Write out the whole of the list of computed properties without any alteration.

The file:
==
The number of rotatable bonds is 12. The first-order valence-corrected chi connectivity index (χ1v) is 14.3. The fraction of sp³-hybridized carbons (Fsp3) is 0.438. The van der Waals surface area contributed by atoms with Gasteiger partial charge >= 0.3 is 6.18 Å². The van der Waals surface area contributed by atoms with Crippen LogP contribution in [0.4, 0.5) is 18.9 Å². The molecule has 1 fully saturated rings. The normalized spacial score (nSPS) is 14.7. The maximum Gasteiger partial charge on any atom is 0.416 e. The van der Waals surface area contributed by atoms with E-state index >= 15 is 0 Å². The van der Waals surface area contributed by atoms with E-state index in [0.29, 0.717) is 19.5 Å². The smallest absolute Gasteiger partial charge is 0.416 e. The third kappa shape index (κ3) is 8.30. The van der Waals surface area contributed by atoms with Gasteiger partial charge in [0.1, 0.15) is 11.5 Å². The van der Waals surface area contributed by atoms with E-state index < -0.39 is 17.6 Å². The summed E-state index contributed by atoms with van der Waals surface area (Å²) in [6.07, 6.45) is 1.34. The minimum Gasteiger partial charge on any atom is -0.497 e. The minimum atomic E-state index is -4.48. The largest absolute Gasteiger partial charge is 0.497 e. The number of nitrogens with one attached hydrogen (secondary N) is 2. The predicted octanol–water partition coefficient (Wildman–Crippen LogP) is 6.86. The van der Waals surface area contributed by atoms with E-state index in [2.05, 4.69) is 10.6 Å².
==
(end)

The number of rotatable bonds is 12. The first-order valence-corrected chi connectivity index (χ1v) is 14.3. The fraction of sp³-hybridized carbons (Fsp3) is 0.438. The van der Waals surface area contributed by atoms with Gasteiger partial charge >= 0.3 is 6.18 Å². The van der Waals surface area contributed by atoms with Crippen LogP contribution in [0.4, 0.5) is 18.9 Å². The molecule has 1 fully saturated rings. The normalized spacial score (nSPS) is 14.7. The maximum Gasteiger partial charge on any atom is 0.416 e. The van der Waals surface area contributed by atoms with E-state index >= 15 is 0 Å². The van der Waals surface area contributed by atoms with E-state index in [0.29, 0.717) is 19.5 Å². The smallest absolute Gasteiger partial charge is 0.416 e. The third kappa shape index (κ3) is 8.30. The van der Waals surface area contributed by atoms with Gasteiger partial charge in [0.1, 0.15) is 11.5 Å². The van der Waals surface area contributed by atoms with E-state index < -0.39 is 17.6 Å². The summed E-state index contributed by atoms with van der Waals surface area (Å²) in [6.07, 6.45) is 1.34. The minimum Gasteiger partial charge on any atom is -0.497 e. The minimum atomic E-state index is -4.48. The largest absolute Gasteiger partial charge is 0.497 e. The number of nitrogens with one attached hydrogen (secondary N) is 2. The predicted octanol–water partition coefficient (Wildman–Crippen LogP) is 6.86. The van der Waals surface area contributed by atoms with E-state index in [2.05, 4.69) is 10.6 Å².